Next-generation, high efficiency (low CO2) vehicles will be powered in part by internal combustion engines that are downsized and operate under new combustion modes. These engine concepts are subject to problems such as increase transient heat transfer and flame quenching in small passages. Near-wall transient heat transfer is not well understood in engine environments; the gas is not constant in pressure, temperature, or velocity such that physical processes quickly digress from established boundary layer theory.
In this context, U. Edinburgh has been awarded funding from the European Research Council to provide fundamental, ground-breaking experimental measurements that resolve thermo-chemical and thermo-fluid processes at gas/wall interfaces. In particular, we are interested in resolving transient thermal boundary layer development under transient gas pressures and studying the consequences it has on thermal losses and flame quenching.
Measurements will be conducted in a variety of facilities including a (i) high pressure, high temperature steady-flow chamber, (ii) constant volume vessel with transient pressure rise and decay, and (iii) an optically accessible engine.
Measurements will be performed with a suite of advanced laser diagnostics that will include:
- Short-pulse coherent anti-stokes Raman Spectroscopy in line format
- Phosphor thermometry
- Laser-induced fluorescence
- Particle tracking velocimetry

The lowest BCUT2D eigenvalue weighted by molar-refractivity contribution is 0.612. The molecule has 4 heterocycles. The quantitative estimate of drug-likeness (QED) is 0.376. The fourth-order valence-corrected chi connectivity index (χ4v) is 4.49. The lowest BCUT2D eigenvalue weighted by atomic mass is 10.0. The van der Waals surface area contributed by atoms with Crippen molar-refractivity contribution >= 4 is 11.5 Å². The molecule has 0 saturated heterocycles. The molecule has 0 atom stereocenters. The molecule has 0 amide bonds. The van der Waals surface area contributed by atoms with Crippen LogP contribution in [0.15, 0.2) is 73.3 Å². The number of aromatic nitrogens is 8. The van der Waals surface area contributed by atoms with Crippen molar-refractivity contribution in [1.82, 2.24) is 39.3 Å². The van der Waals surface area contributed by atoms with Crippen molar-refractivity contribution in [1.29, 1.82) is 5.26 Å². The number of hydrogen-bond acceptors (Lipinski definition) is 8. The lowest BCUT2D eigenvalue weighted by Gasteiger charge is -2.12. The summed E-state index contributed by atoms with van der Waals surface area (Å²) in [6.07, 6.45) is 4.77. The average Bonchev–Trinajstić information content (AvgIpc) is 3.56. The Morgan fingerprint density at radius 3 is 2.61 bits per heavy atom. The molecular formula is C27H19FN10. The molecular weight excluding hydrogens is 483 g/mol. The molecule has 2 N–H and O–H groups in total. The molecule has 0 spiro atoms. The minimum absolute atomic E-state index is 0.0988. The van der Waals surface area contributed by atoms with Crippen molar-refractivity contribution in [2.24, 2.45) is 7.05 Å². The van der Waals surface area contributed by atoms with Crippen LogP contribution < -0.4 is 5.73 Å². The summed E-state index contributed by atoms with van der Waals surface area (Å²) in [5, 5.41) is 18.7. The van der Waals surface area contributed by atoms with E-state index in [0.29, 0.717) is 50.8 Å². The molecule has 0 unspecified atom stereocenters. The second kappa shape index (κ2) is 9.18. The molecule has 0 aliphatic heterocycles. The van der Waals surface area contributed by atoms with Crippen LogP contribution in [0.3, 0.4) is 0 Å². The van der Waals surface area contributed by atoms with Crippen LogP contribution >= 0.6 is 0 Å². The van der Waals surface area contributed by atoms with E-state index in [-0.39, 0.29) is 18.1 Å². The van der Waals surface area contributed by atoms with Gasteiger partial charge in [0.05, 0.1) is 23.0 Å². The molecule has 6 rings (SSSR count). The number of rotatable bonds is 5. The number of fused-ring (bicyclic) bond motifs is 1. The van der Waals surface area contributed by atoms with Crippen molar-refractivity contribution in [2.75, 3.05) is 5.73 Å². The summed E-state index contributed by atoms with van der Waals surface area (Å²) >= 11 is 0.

The clean combustion laboratory at Edinburgh is hiring a PhD student for such studies. The candidate will be matched with diagnostics that are most relevant to his/her prior field of study. Good candidates should also be confident with aspects of design and can contribute towards advancing vessel designs for applications of near-wall studies. The PhD will work alongside a post-doctoral researcher and an Experimental Officer. The optimal start date is January – June 2018. Later start dates can be negotiated.
The necessary equipment for these measurements is in place in Edinburgh. While, experimental work will be conducted at U. Edinburgh, visits to partnering institutions (TU Darmstadt in Germany and Sandia National Laboratories in California) for complementary experimental campaigns are also possible.
The candidate should have a master’s degree in either Physics, Applied Physics, Chemical Physics, Physical Chemistry, or Engineering. Competencies in optics or photo-physics, even at the empirical level, will be positively considered.
Minimum entry qualification - an Honours degree at 2:1 or above (or International equivalent) in a relevant science or engineering discipline, possibly supported by an MSc Degree. Further information on English language requirements for EU/Overseas applicants.
Tuition fees and stipend are available for Home/EU students (International students not eligible)